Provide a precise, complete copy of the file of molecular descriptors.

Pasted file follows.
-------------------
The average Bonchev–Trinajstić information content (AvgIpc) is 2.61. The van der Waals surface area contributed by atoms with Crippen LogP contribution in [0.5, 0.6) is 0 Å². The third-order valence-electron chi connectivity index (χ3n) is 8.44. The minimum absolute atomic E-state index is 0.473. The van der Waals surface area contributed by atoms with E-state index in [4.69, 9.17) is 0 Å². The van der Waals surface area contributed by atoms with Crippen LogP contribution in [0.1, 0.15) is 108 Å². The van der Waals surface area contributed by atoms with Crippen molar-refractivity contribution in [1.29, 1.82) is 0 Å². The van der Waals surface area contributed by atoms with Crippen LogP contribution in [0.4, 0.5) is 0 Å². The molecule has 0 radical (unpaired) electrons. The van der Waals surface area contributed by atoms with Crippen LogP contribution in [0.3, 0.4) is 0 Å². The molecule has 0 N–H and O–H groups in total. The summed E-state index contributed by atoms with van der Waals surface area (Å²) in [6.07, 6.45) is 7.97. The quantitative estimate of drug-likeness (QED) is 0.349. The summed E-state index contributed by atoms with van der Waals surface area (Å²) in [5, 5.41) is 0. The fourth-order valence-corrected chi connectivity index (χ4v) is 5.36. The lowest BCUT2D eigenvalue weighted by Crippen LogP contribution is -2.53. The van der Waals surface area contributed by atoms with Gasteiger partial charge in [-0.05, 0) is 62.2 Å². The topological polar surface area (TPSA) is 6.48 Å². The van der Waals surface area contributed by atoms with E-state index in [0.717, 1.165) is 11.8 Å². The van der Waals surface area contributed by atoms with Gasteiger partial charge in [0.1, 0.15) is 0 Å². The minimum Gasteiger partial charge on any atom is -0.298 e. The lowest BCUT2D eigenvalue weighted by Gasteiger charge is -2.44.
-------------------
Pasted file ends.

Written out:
The average Bonchev–Trinajstić information content (AvgIpc) is 2.61. The van der Waals surface area contributed by atoms with Crippen LogP contribution in [0.5, 0.6) is 0 Å². The third-order valence-electron chi connectivity index (χ3n) is 8.44. The minimum absolute atomic E-state index is 0.473. The van der Waals surface area contributed by atoms with E-state index in [4.69, 9.17) is 0 Å². The van der Waals surface area contributed by atoms with Crippen LogP contribution in [0.1, 0.15) is 108 Å². The van der Waals surface area contributed by atoms with Crippen molar-refractivity contribution in [1.29, 1.82) is 0 Å². The van der Waals surface area contributed by atoms with Crippen LogP contribution in [0.4, 0.5) is 0 Å². The molecule has 0 radical (unpaired) electrons. The van der Waals surface area contributed by atoms with Crippen LogP contribution in [0.3, 0.4) is 0 Å². The molecule has 0 N–H and O–H groups in total. The summed E-state index contributed by atoms with van der Waals surface area (Å²) in [6.07, 6.45) is 7.97. The quantitative estimate of drug-likeness (QED) is 0.349. The summed E-state index contributed by atoms with van der Waals surface area (Å²) in [5, 5.41) is 0. The fourth-order valence-corrected chi connectivity index (χ4v) is 5.36. The lowest BCUT2D eigenvalue weighted by Crippen LogP contribution is -2.53. The van der Waals surface area contributed by atoms with Gasteiger partial charge in [-0.05, 0) is 62.2 Å². The topological polar surface area (TPSA) is 6.48 Å². The van der Waals surface area contributed by atoms with E-state index in [0.717, 1.165) is 11.8 Å². The van der Waals surface area contributed by atoms with Gasteiger partial charge in [0.1, 0.15) is 0 Å². The minimum Gasteiger partial charge on any atom is -0.298 e. The lowest BCUT2D eigenvalue weighted by Gasteiger charge is -2.44.